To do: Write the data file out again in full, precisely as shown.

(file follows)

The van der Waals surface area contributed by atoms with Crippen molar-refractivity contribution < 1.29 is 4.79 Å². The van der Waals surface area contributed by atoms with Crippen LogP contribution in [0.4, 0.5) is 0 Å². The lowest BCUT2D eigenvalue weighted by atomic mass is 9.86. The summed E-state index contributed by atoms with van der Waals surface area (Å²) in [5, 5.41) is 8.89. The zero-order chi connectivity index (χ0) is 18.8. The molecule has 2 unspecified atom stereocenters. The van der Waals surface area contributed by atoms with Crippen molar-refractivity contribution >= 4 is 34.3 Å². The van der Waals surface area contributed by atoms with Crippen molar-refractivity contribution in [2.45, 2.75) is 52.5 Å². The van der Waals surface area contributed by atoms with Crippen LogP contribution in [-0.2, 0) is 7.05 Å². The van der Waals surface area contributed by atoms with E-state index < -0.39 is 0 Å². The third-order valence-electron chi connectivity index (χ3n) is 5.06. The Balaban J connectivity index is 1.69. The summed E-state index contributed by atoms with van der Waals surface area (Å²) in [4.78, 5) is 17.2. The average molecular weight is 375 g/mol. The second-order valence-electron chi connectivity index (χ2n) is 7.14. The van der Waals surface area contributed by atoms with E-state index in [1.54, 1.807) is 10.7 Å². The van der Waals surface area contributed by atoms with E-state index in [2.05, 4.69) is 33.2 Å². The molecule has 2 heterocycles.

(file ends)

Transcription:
The van der Waals surface area contributed by atoms with Crippen molar-refractivity contribution < 1.29 is 4.79 Å². The van der Waals surface area contributed by atoms with Crippen LogP contribution in [0.4, 0.5) is 0 Å². The lowest BCUT2D eigenvalue weighted by atomic mass is 9.86. The summed E-state index contributed by atoms with van der Waals surface area (Å²) in [5, 5.41) is 8.89. The zero-order chi connectivity index (χ0) is 18.8. The molecule has 2 unspecified atom stereocenters. The van der Waals surface area contributed by atoms with Crippen molar-refractivity contribution >= 4 is 34.3 Å². The van der Waals surface area contributed by atoms with Crippen molar-refractivity contribution in [2.45, 2.75) is 52.5 Å². The van der Waals surface area contributed by atoms with Crippen LogP contribution in [-0.2, 0) is 7.05 Å². The van der Waals surface area contributed by atoms with E-state index < -0.39 is 0 Å². The third-order valence-electron chi connectivity index (χ3n) is 5.06. The Balaban J connectivity index is 1.69. The summed E-state index contributed by atoms with van der Waals surface area (Å²) in [4.78, 5) is 17.2. The average molecular weight is 375 g/mol. The second-order valence-electron chi connectivity index (χ2n) is 7.14. The van der Waals surface area contributed by atoms with E-state index in [1.54, 1.807) is 10.7 Å². The van der Waals surface area contributed by atoms with E-state index in [2.05, 4.69) is 33.2 Å². The molecule has 2 heterocycles.